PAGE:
Because of Klee's painting, with its hints of Eastern essence, Zao Wou-ki came to realize that he could find inspiration in his native Chinese tradition, and further, that he could surpass it. He began turning once again to his Chinese cultural origins, and ideas he encountered during his studies in Hangzhou now took on greater importance. During that earlier period, he had accepted Lin Fengmian's theories about the need for reformation and innovation in Chinese art; his departure for France reflected the desire to find room for imagination and change within a Chinese tradition that had already lost its creative impulse. What Zao meant by "room for imagination and change" once again seems to echo his desire for a world of symbols and poetic feeling such as Klee had created. Klee's use of symbolic motifs and even letters and numbers in his paintings brought to mind for Zao the use of symbols in Chinese culture, and in particular, the 5000-year history of the Chinese writing system. Lin Fengmian, in a 1926 paper entitled 'The Future of Eastern and Western Art', wrote, "The painting and calligraphy that have come down to us from ancient times share a common origin. Calligraphy derives from pictographs representing sun, moon, wood and mountain; pictographic characters are in fact paintings. But are the images we find in these characters drawn from nature, or from imagination? Take 'sun' for example: it was originally a circle, representing the disc of the sun, but with a dot in the center, perhaps symbolizing the idea of light. So we cannot say that this kind of calligraphy resulted entirely from the imitation of nature; it is partly flavored by the products of the imagination." Zao adopted this idea and began looking at these ancient pictographic characters as a primitive form of abstract line drawing. He took a closer look at carved oraclebone inscriptions (Fig. 1), and considered the shapes engraved on Shang and Zhou bronze vessels, shapes representing animals, people, clouds, or thunder (Fig. 2). Then he transformed these into creative visual and pictographic motifs of his own. His insight into such motifs led him away from stereotypical, figurative forms of painting and produced a new visual language; it gave him freedom to choose subjects for his paintings apart from any narrative considerations.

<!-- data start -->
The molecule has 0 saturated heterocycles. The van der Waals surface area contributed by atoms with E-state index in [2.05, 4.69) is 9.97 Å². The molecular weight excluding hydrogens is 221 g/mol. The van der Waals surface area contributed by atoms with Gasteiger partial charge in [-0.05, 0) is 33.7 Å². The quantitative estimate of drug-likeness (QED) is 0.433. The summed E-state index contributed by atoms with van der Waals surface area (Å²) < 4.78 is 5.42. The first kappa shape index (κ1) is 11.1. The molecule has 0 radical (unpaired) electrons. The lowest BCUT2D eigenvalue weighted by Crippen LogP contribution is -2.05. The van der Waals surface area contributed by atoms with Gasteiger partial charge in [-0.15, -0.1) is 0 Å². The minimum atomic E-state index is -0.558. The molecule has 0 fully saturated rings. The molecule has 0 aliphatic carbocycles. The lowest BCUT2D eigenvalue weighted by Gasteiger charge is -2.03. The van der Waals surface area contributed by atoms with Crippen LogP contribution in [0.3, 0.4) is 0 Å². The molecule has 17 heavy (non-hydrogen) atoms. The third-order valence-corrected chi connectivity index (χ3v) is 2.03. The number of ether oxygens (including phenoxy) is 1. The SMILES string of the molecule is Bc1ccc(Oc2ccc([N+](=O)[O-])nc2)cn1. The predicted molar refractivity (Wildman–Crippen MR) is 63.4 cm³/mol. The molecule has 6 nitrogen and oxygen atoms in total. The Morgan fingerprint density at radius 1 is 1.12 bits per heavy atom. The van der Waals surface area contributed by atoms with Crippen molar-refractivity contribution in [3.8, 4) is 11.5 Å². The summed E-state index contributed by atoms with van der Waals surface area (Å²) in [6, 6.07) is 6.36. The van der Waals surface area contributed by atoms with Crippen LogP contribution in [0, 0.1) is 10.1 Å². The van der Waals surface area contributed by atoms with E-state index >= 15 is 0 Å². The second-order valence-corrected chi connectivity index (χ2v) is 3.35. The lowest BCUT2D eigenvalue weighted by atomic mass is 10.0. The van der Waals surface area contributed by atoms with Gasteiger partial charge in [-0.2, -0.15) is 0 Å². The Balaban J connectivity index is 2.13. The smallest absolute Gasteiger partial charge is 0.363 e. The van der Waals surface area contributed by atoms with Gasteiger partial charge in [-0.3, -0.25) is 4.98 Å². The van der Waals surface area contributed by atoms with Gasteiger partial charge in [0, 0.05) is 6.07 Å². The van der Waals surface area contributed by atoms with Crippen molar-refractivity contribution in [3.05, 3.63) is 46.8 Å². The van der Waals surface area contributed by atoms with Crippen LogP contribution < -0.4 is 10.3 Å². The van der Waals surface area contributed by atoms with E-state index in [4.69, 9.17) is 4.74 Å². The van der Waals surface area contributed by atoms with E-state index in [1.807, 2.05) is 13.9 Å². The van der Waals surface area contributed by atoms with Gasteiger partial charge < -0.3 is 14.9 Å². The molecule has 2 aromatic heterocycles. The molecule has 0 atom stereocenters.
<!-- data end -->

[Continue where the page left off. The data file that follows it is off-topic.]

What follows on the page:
1954 was an important year of creation for Zao Wou-ki. As he describes it, "I painted a large-scale painting in 1954 called Vent, which was my first non-narrative painting. It expressed the fluttering of leaves in the wind and the ripples raised on the water surface by the passing breeze." This was a world-changing event for the artist. He had left behind the narrative sense of earlier depictions of landscape or Chinese artifacts, and began looking at the world with new eyes. He began depicting the things thatcannot be seen: the energy of life, the wind, movement, the life within objects, and colours unfolding and merging into different hues. He had arrived at a new artistic world of infinite variety, and in this new context his expressive use of lines and motifs derived from calligraphy, oracle-bone inscriptions, and engravings began to show both greater liveliness and control. Zao's 5-6-54 (Herbes) (Lot 1008) was painted in 1954. Like his painting Vent from the same year (now in the collection of the Centre Pompidou National Museum of Modern Art/Centre for Industrial Creation), it powerfully documents Zao's return to his native traditions. In this nonrepresentational, non-narrative work, Zao reshapes his creative approach, using the foundation of Chinese traditional view of nature and universe and its historical art of line-drawing. Art historians have coined the term "oracle-bone series" for the works from this creative phase of Zao's; 5-6-54 (Herbes) is one of the works from the series most worthy of art historical study.